My Reward for Taking Too Many Pictures

I went to the Riverside trail on October 15. It was extremely cloudy and I had no idea what I could muster photographically under such conditions. I walked as far as I was going to go in one direction along the river and then turned back, and found a very green-looking warbler foraging low in front of me. When I got home to review my photographs, I could not for the life of me figure out what it was. I could only surmise what it wasn’t. The pale-looking eyebrow, the darker green primaries didn’t fit the Orange-crowned Warblers I was used to seeing.

After a good night’s sleep it occurred to me that perhaps the way to approach the bird’s identity was to look closely at the bill shape and size. Color and feather arrangement might seem changeable in a photograph but the bill shape would be constant. And that led me to thinking this was a Mourning Warbler.

As it turned out, when I opened my copy of The Warbler Guide, I found one small photograph that exactly matched my bird. She is a first-year female Mourning Warbler. I was excited as it has been years since I’ve seen a Mourning Warbler altogether. I added some of my photos to my ebird report and made the email-generated Cook County Rare Bird Alert (“RBA”) – I guess she’s a little late making her way south.

A distant Northern Flicker accented the cloudy background.

I have really become familiar with Orange-crowned Warblers this fall. And while I’m looking at bill size and shape, this species has a distinctly small, sharply-pointed bill. Some photos of an Orange-crowned Warbler are below.

For comparison, below are some more photographs of the Mourning Warbler.

Fall is a good time for woodpeckers.

Red-bellied Woodpecker
Orange-crowned Warbler

Fall is also a good time for squirrels and nuts…

A cloudy sky.

I have really enjoyed seeing Great Blue Herons here.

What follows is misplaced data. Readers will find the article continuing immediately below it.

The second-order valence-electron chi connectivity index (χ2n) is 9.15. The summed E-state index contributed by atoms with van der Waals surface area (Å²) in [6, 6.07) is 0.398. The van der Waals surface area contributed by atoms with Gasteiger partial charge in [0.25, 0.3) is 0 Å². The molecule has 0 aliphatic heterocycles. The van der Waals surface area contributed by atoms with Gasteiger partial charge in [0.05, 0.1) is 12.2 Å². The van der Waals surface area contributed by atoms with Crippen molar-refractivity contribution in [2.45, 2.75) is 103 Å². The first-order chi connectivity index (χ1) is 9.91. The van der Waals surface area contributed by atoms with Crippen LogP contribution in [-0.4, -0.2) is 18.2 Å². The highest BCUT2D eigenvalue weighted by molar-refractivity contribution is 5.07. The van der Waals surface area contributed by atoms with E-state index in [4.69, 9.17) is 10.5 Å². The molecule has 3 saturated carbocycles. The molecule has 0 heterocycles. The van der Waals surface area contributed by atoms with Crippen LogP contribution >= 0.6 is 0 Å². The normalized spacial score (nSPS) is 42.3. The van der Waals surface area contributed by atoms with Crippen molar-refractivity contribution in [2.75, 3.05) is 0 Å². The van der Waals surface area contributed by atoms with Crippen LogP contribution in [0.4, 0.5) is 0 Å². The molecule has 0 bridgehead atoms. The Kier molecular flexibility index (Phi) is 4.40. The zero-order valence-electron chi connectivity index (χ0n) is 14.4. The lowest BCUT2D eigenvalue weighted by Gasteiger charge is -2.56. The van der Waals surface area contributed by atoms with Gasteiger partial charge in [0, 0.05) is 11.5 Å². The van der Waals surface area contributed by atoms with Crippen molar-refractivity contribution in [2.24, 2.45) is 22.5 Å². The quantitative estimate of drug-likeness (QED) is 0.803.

And Great Egrets were present too.

Only Mallards are showing up in the waterfowl department.

There are always some Northern Cardinals but this was not a good day to capture one.

The other bird that made the RBA was the Gray-cheeked Thrush below.

Golden-crowned Kinglets have been fun to follow the past couple weeks.

A fall tangle of leaves.

The river looks a little fuller than it did. I envision being unable to do this trail when we start getting a lot of rain…

Here are a few more photographs of the Orange-crowned Warbler who was my best model.

Below is a female House Finch.

I thought the Great Blue Heron against the clouds was worth capturing.

One more of a Northern Flicker…

I have been back to the Riverside trail twice since this cloudy day. We are finally starting to cool off. This morning the Great Egrets were all gone. To be continued… but now, I need to get ready for choir rehearsal.

3 thoughts on “My Reward for Taking Too Many Pictures

  1. Great ID analysis, Lisa! I just did one myself, scratched my head for days then went back and started looking at juveniles to ID my Indigo Bunting male first fall. Sometimes it is so tough, and sometimes I lean on HJ to help me. 🙂 Great set of photos and awesome variety you sighted!

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